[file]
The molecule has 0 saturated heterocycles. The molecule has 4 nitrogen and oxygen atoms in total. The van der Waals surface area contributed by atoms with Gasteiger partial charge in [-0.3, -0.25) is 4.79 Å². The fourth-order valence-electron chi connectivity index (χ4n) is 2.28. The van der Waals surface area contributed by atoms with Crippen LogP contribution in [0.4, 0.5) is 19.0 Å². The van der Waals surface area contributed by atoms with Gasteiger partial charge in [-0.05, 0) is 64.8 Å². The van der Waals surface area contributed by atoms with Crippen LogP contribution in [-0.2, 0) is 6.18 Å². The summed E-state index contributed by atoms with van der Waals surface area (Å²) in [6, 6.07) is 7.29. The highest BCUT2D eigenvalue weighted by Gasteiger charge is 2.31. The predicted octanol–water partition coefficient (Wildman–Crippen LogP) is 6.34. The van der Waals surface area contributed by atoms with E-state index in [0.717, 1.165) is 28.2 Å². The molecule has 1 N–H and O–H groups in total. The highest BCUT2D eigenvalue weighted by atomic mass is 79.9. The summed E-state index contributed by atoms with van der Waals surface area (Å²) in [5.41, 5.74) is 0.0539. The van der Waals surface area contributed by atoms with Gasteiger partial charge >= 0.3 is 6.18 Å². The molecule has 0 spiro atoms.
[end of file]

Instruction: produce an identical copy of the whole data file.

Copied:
The molecule has 0 saturated heterocycles. The molecule has 4 nitrogen and oxygen atoms in total. The van der Waals surface area contributed by atoms with Gasteiger partial charge in [-0.3, -0.25) is 4.79 Å². The fourth-order valence-electron chi connectivity index (χ4n) is 2.28. The van der Waals surface area contributed by atoms with Crippen LogP contribution in [0.4, 0.5) is 19.0 Å². The van der Waals surface area contributed by atoms with Gasteiger partial charge in [-0.05, 0) is 64.8 Å². The van der Waals surface area contributed by atoms with Crippen LogP contribution in [-0.2, 0) is 6.18 Å². The summed E-state index contributed by atoms with van der Waals surface area (Å²) in [6, 6.07) is 7.29. The highest BCUT2D eigenvalue weighted by Gasteiger charge is 2.31. The predicted octanol–water partition coefficient (Wildman–Crippen LogP) is 6.34. The van der Waals surface area contributed by atoms with E-state index in [0.717, 1.165) is 28.2 Å². The molecule has 1 N–H and O–H groups in total. The highest BCUT2D eigenvalue weighted by atomic mass is 79.9. The summed E-state index contributed by atoms with van der Waals surface area (Å²) in [5.41, 5.74) is 0.0539. The van der Waals surface area contributed by atoms with Gasteiger partial charge >= 0.3 is 6.18 Å². The molecule has 0 spiro atoms.